A street performer in Caracas, where the economic and political crisis has escalated over recent months, bringing the country to the brink of total collapse, June 2016. Over the 17 years that Venezuela has been ruled by the socialist alliance of the late President Hugo Chavez, the country has been plagued by hyperinflation, a health crisis due to lack of medicines and deteriorating conditions in hospitals, food shortages, lack of electricity, explosive violent crime, and the rise of both left wing guerrillas and right wing paramilitary groups.Alvaro Ybarra Zavala—Getty Images Reportage for TIME
A street performer in Caracas, where the economic and political crisis has escalated over recent months, bringing the country to the brink of total collapse, June 2016. Over the 17 years that Venezuela has been ruled by the socialist alliance of the late President Hugo Chavez, the country has been plagued by hyperinflation, a health crisis due to lack of medicines and deteriorating conditions in hospitals, food shortages, lack of electricity, explosive violent crime, and the rise of both left wing guerrillas and right wing paramilitary groups.
Protesters opposed to the revolutionary government of Nicolas Maduro, run from police during a march that became violent. Demonstrations by the Venezuelan opposition are constant throughout the country, June 2016.
Prisoners inside a crowded cell at the Chacao municipal police station in eastern Caracas. There is no room to sit and prisoners take turns resting on sheets tied to bars like hammocks. Jails in Venezuela are seriously overcrowded with shortages of food and medicine. Because of the economic and political crisis, the number of prisoners grows daily as more Venezuelans are arrested for crimes, including mugging, kidnapping and murder, June 2016.
A protestor sits in front of police during a demonstration in Caracas. The Venezuelan opposition is calling for a referendum to recall the current government of President Nicolás Maduro. Amid spiraling triple-digit inflation, recession and shortages, Venezuela is on the brink of political and economic collapse, June 2016.
A woman, upset about the fate of her incarcerated brother, cries at a police barricade. He was one of 600 people detained after riots at the National Police Station, June 2016.
The mother of Fredy Guerrero, who was killed after he was arrested by Venezuelan police, is consoled at his funeral. It took seven days before the 25-year old's tortured body was returned to his family, June, 2016.
The wife of 25-year old Fredy Guerrero, who was tortured and died while under police detention, cries at the grave of her husband, June 2016.
The young niece of 25 year-old Fredy Guerrero, who was killed after he was arrested by police, prepares to attend his funeral with other family members, June 2016.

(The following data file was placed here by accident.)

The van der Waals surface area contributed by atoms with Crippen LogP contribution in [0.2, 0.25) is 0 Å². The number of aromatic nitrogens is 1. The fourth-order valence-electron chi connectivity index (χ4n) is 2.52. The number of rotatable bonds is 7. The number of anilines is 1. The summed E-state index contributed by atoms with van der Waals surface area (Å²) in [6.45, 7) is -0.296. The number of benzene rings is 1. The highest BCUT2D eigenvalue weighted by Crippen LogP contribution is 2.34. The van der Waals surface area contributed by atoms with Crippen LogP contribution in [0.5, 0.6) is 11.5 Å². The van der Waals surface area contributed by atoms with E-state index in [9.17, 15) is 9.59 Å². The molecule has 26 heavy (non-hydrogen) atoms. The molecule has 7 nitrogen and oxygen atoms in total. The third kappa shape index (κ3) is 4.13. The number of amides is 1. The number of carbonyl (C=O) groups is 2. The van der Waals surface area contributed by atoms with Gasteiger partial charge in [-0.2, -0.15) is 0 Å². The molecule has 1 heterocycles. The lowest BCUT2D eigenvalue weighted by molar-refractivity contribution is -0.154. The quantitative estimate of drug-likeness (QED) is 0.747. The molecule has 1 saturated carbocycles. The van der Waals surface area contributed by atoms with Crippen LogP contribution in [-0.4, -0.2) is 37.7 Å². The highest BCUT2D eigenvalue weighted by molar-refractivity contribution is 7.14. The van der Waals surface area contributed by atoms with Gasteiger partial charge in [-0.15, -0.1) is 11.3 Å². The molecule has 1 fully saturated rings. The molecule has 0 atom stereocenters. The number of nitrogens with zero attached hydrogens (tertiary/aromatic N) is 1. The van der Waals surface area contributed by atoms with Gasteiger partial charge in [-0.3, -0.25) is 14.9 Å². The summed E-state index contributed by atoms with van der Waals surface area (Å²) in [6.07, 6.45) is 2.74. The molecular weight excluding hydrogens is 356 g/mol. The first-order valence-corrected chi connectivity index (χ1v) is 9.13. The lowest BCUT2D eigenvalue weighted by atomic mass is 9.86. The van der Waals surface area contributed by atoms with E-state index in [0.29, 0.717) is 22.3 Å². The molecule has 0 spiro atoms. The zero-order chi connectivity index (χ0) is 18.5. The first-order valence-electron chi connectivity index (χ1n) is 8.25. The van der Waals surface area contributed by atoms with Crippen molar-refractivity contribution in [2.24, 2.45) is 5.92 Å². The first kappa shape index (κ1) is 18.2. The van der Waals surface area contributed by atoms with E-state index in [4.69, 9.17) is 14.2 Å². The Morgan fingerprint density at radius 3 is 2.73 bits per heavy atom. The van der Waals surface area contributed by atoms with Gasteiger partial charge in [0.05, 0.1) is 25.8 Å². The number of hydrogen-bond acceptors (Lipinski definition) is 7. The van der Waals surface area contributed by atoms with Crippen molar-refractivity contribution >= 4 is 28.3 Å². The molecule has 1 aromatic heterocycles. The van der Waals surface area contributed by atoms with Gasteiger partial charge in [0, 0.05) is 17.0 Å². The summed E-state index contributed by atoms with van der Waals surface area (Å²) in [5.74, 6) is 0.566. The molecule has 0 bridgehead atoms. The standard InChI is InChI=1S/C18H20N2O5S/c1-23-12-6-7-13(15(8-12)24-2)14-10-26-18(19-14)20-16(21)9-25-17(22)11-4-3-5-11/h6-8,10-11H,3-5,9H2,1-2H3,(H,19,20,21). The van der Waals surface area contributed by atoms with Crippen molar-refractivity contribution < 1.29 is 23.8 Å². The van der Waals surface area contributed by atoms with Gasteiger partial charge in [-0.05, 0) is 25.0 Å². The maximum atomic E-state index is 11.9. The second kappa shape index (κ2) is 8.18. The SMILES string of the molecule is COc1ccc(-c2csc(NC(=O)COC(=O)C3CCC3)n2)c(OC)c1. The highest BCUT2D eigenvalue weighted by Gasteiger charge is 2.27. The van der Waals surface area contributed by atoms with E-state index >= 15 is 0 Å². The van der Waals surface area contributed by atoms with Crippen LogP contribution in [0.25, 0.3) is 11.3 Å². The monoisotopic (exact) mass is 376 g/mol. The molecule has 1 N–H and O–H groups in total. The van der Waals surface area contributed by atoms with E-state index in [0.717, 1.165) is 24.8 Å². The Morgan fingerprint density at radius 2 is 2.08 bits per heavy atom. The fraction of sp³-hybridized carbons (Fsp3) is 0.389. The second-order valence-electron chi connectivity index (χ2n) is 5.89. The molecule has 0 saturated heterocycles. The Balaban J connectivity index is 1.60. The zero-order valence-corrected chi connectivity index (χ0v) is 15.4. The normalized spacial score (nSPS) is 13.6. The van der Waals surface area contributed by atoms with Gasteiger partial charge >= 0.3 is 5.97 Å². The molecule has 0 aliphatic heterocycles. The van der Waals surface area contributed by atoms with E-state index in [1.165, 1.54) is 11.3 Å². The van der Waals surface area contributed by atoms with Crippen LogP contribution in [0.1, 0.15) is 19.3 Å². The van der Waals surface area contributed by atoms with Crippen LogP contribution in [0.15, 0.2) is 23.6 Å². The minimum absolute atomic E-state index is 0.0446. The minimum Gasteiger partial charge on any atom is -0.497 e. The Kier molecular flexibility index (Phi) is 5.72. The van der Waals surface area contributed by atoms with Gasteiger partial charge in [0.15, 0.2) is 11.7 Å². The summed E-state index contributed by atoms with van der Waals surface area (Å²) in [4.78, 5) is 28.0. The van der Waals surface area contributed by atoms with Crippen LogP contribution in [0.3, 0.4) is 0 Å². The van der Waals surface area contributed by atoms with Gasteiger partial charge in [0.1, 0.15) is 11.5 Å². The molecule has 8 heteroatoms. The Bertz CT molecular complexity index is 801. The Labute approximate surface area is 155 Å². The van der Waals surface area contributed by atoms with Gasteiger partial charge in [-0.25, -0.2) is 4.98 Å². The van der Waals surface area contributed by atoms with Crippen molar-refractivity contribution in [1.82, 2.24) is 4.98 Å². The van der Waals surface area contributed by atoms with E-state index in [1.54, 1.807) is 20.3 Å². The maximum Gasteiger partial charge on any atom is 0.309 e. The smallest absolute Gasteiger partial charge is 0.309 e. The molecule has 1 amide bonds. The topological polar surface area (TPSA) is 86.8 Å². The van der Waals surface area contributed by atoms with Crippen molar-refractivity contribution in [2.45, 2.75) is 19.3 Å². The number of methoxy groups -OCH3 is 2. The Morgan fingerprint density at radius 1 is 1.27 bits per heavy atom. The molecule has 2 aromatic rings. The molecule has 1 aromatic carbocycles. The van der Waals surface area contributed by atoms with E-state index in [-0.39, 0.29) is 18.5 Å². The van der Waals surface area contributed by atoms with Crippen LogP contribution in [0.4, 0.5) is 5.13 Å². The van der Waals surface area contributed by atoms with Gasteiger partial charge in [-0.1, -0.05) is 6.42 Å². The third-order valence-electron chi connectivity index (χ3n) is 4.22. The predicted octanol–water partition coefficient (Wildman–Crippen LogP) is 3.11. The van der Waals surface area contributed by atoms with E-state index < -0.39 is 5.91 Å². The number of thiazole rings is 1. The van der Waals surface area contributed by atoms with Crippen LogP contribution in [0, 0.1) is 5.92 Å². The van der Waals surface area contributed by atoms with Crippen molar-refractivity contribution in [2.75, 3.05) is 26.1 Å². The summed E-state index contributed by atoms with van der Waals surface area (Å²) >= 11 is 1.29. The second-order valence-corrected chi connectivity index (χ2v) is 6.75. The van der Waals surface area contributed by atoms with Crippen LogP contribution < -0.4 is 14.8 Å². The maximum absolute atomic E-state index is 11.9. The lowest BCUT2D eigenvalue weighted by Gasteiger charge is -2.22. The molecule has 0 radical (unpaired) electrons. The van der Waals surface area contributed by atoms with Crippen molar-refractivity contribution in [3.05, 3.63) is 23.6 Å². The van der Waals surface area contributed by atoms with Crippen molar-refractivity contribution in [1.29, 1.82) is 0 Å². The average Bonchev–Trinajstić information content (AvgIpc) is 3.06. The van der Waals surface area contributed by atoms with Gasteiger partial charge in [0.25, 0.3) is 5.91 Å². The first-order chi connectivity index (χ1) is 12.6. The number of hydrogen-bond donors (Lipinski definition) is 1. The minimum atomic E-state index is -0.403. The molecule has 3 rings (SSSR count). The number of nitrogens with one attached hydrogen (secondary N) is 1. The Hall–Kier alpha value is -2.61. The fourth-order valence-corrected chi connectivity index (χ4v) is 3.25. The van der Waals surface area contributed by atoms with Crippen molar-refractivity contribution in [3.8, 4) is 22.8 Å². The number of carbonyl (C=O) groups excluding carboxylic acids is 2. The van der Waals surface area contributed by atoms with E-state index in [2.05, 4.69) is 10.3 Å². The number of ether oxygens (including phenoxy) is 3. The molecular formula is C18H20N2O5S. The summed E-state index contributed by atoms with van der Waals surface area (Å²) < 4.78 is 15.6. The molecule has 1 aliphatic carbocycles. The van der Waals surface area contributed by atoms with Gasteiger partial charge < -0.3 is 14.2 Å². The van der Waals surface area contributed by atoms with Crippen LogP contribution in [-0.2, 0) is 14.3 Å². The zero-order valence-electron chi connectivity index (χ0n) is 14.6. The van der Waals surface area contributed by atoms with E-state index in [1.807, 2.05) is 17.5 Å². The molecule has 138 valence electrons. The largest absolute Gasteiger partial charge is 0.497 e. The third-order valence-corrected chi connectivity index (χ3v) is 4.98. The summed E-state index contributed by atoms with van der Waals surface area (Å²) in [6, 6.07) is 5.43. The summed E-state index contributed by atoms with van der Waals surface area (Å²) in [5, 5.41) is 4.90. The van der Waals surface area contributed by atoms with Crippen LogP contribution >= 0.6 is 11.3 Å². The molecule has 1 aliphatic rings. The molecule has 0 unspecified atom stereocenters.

Children play at an amusement park in Caracas, June 2016. Venezuela has the largest proven oil reserves on the planet, and once enjoyed the highest living standard in Latin America.
An alleged thief is arrested by police in Caracas, Venezuela. The economic and political crisis in Venezuela has led to increased crime and abuses by police, May 2016.
Police arrest an alleged prostitute on the street in Caracas, Venezuela, June, 2016.
Members of an elite anti-kidnapping unit of the police during an operation in Caracas, Venezuela. The economic crisis had led to a steep increase in crime, May 2016.
The crisis in Caracas, Venezuela has gotten even more severe since May, with increased shortages of medicine, food and electricity, June 2016.
A bricklayer and his son look for food in a garbage dumpster in Caracas to take home to their family. Because of the crisis in Venezuela, he has neither a job nor enough money to feed his family, June 2016.
Some rural communities of Venezuela, like Las Veras in Barquisimeto, have been hard hit by the economic crisis, with shortages even worse than in the capital. Families make do with one meal a day, June 2016.
People line up for gas, which is needed for cooking and hot water. Because of severe shortages in the country, tension and discontent among the civilian population has grown resulting in outbreaks of violence and looting throughout the country, Barquisimeto, Venezuela, June 2016. BARQUISIMETO, VENEZUELA - JUNE 2016: A group of civilians queuing to get gas. Shortages in Venezuela is total. The government controls access to commodities. The tension and discontent among the civilian population is increasing and outbreaks of violence and looting are repeated throughout the country. ( Photo by Alvaro Ybarra Zavala / Getty Images Reportage for Time.)
A main hallway in the Vargas Hospital in Caracas. Patients in Venezuela hospitals are needlessly dying because of major shortages of important medicines, June 2016.